Return by Amer Anwar

City of Stories Home

Taking place across all 33 of London’s library services from February to June 2022, City of Stories Home celebrates libraries as the place to make and share stories in our local communities. 

London writers Amer Anwar, Natasha Brown, Jarred McGinnis, Caleb Azumah Nelson, Lizzie Damilola Blackburn, Ruth Goldsmith, Iqbal Hussain and S. Niroshini have written stories on the theme of home to inspire Londoners to get creative and write their own story.   

RETURN by Amer Anwar 


There was no one to meet Zaq so he took the bus. The sun dazzled him, its staccato glare reflecting from the puddles lining the road as the vehicle sped along. He had been lucky with the weather; it had poured the last few days but this morning the sun had broken through the oppressive grey clouds, brightening everything, transforming the world from monochrome to Technicolour, offering a sense of hope, maybe even new beginnings. He got off the bus in Bicester and walked to the station north of the town centre. There, he handed in the form he’d been given in exchange for a rail ticket then waited on the platform for his train to London.  

It was weird, to be there on his own. It should have been the most normal thing in the world, taking a train, something he’d done many times before and yet it felt strange and new. He had over an hour to wait, the later train being cheaper. Thoughts crowded his head, too numerous and fleeting for him to grasp any single one and consider it fully.  

He had been away for a long time and had mixed feeling about returning. Things had changed – not so much the places or people he would see again, though many of them would inevitably be different, but rather things had changed with him – and maybe nothing would ever be the same as it was before. He wished he had some music to lose himself in. 

His train arrived and he got on. It was afternoon now, off-peak, and there were plenty of free seats. He sat by the window and watched the countryside whizz past, his own thoughts superimposed on the blur of green fields and blue sky. It wasn’t a long journey, about an hour with just two stops on the way. The landscape gradually became more built up: rural to suburban to urban. The train terminated at Marylebone. He joined the throng of people leaving the train, savouring the experience.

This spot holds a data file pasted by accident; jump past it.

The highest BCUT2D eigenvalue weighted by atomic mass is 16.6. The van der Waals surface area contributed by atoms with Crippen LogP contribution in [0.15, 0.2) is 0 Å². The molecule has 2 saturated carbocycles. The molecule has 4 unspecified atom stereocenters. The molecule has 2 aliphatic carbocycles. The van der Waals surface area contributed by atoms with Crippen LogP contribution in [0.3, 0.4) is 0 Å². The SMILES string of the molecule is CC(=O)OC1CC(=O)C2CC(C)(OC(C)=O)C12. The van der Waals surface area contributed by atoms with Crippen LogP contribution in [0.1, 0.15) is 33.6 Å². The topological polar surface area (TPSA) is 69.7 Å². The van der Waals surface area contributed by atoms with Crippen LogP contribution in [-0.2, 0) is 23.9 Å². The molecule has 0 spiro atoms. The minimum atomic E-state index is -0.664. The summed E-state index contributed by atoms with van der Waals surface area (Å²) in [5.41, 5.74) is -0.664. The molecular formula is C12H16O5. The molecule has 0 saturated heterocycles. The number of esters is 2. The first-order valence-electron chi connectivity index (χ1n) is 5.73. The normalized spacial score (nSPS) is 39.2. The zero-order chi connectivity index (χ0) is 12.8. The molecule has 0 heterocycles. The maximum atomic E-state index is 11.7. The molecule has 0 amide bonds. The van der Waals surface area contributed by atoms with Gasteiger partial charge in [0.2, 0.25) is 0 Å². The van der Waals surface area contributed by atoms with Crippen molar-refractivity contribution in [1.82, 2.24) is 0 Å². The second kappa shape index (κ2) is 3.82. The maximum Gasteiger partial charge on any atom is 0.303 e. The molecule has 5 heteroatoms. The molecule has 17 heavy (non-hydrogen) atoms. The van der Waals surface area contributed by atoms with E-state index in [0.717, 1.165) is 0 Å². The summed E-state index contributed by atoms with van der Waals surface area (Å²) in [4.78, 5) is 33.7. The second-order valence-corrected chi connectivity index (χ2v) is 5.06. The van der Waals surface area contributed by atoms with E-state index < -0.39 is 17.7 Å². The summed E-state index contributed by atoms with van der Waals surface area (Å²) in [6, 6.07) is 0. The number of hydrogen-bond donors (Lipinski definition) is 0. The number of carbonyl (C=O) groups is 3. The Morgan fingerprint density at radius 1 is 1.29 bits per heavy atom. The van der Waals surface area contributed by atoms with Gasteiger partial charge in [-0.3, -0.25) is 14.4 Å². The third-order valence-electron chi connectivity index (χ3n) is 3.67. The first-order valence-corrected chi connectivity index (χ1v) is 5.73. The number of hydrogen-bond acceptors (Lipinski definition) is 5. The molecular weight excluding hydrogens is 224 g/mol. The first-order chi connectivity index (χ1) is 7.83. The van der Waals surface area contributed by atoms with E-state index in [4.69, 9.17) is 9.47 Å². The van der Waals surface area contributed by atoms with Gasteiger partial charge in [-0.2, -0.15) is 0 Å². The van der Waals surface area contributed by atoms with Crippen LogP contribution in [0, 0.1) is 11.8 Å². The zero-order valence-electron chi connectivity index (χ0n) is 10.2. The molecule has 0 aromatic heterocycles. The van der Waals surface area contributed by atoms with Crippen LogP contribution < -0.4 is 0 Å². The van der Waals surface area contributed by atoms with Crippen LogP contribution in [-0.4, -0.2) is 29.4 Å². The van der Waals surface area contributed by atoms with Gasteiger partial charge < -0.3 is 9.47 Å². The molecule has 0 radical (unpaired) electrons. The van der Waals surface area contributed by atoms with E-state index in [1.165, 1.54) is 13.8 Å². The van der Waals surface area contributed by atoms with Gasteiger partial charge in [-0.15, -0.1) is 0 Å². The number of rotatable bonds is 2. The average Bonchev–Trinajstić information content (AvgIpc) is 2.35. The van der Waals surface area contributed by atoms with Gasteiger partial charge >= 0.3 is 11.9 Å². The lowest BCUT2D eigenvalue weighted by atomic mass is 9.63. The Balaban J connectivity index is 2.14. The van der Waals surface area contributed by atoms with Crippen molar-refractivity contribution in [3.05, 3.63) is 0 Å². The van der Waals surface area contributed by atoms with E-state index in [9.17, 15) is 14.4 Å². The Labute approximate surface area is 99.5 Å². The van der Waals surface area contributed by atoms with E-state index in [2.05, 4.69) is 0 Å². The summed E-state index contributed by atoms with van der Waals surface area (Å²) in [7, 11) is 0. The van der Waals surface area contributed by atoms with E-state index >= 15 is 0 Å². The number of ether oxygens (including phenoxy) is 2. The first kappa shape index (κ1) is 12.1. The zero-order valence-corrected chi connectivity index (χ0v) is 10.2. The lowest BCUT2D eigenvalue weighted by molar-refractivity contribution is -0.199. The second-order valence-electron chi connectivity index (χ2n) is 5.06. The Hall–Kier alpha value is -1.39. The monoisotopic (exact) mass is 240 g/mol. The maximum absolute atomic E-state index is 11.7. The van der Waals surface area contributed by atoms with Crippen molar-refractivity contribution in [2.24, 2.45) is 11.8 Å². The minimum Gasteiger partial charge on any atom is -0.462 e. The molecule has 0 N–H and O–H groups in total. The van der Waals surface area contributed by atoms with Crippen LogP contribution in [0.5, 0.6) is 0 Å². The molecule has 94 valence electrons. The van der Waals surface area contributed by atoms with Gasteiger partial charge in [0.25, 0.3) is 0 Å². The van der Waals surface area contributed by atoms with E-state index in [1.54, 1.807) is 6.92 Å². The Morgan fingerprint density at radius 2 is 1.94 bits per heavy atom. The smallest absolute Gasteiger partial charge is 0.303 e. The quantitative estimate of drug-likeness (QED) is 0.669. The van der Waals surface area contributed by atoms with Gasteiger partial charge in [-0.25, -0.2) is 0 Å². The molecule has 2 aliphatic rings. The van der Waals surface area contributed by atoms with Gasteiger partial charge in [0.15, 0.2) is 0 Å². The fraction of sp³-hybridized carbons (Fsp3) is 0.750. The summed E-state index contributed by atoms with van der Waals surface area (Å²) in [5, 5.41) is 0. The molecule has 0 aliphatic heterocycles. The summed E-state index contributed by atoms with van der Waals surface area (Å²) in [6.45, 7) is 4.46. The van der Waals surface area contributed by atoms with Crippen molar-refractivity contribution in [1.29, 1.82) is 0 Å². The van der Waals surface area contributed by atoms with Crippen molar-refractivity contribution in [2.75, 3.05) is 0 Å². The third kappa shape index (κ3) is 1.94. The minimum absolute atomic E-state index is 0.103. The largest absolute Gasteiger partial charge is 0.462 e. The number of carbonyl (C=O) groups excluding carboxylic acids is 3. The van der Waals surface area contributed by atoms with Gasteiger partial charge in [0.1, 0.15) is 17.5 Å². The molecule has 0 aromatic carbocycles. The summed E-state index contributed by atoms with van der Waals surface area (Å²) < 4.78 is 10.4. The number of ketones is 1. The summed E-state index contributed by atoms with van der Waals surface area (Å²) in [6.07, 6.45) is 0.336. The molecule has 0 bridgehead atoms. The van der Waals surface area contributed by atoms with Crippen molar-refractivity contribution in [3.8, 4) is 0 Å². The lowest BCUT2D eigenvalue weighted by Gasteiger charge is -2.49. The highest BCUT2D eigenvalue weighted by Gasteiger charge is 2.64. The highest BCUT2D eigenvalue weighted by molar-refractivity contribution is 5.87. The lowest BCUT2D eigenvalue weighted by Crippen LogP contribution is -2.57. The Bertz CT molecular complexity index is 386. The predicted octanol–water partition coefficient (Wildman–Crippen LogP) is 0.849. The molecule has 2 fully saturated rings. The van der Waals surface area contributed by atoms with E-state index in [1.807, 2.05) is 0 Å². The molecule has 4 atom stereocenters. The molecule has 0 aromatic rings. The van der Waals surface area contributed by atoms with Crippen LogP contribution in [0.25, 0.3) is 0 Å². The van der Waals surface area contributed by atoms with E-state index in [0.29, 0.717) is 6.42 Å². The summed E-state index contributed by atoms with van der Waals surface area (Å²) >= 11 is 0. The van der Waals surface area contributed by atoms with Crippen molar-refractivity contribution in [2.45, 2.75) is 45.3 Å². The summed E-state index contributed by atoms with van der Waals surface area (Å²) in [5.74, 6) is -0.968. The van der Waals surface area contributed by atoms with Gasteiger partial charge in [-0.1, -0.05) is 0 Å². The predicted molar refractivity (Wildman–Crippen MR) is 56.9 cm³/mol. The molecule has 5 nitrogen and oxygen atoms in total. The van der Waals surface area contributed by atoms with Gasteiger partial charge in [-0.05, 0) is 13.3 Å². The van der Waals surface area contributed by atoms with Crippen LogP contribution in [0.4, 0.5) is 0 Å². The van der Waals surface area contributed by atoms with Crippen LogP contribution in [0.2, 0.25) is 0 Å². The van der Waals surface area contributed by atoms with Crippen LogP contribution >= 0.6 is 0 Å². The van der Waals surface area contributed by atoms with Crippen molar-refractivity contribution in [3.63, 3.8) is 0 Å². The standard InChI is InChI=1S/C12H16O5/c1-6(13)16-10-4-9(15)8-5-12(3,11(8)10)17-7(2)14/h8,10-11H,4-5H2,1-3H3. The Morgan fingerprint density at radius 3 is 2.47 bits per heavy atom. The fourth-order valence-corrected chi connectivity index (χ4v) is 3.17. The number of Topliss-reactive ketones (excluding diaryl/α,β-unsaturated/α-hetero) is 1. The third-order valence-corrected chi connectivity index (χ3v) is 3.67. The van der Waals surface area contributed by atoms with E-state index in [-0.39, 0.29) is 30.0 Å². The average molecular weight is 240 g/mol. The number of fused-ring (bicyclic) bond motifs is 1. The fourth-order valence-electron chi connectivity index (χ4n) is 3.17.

Through the barriers, he went to the ticket counter and handed over another form, this time receiving an off-peak Travelcard for it. He went down to the tube and hopped onto the Bakerloo Line, two stops to Paddington. The main concourse here was familiar territory, a place he knew well, once part of his daily commute. He scanned the departures boards for the next Reading service and went to the stated platform. A multitude of butterflies fluttered within him. 

The train out through west London was where he really noticed the changes, the remembered mixed with the new. One stop at Ealing Broadway and then it was his. He stepped off the train and was greeted by a sign in both English and Punjabi – SOUTHALL. He felt his heart swell and a tear or two threaten. Idiot, he chided himself. 

Up the stairs, out of the station and he was back where he belonged. 

After five years in prison, he was finally home. 

About Amer Anwar 

Amer Anwar grew up in West London. After leaving college he had a variety of jobs, including, warehouse assistant, comic book lettering artist, driver for emergency doctors and chalet rep in the French Alps. He eventually settled into a career as a creative artworker/graphic designer and spent a decade and a half producing artwork, mainly for the home entertainment industry. He has an MA in Creative Writing from Birkbeck, University of London. His critically acclaimed debut novel, Brothers in Blood won the Crime Writers’ Association Debut Dagger and was picked by the Times and Guardian as one of the books of the year. His second novel, Stone Cold Trouble, was longlisted for the CWA Gold Dagger. He is currently working on the next book in the Zaq & Jags series.  

Get involved with City of Stories Home 

Read all the short stories and get top tips on writing a short story at: 

Sign up for a free online creative writing workshop at:   

Enter your story to the competition with the opportunity to be published in the City of Stories Home Anthology, be part of masterclasses and read your story at a celebration event at your local library:   

City of Stories Home is run by London Libraries in partnership with Spread the Word and is supported by Arts Council England and Cockayne Grants for the Arts.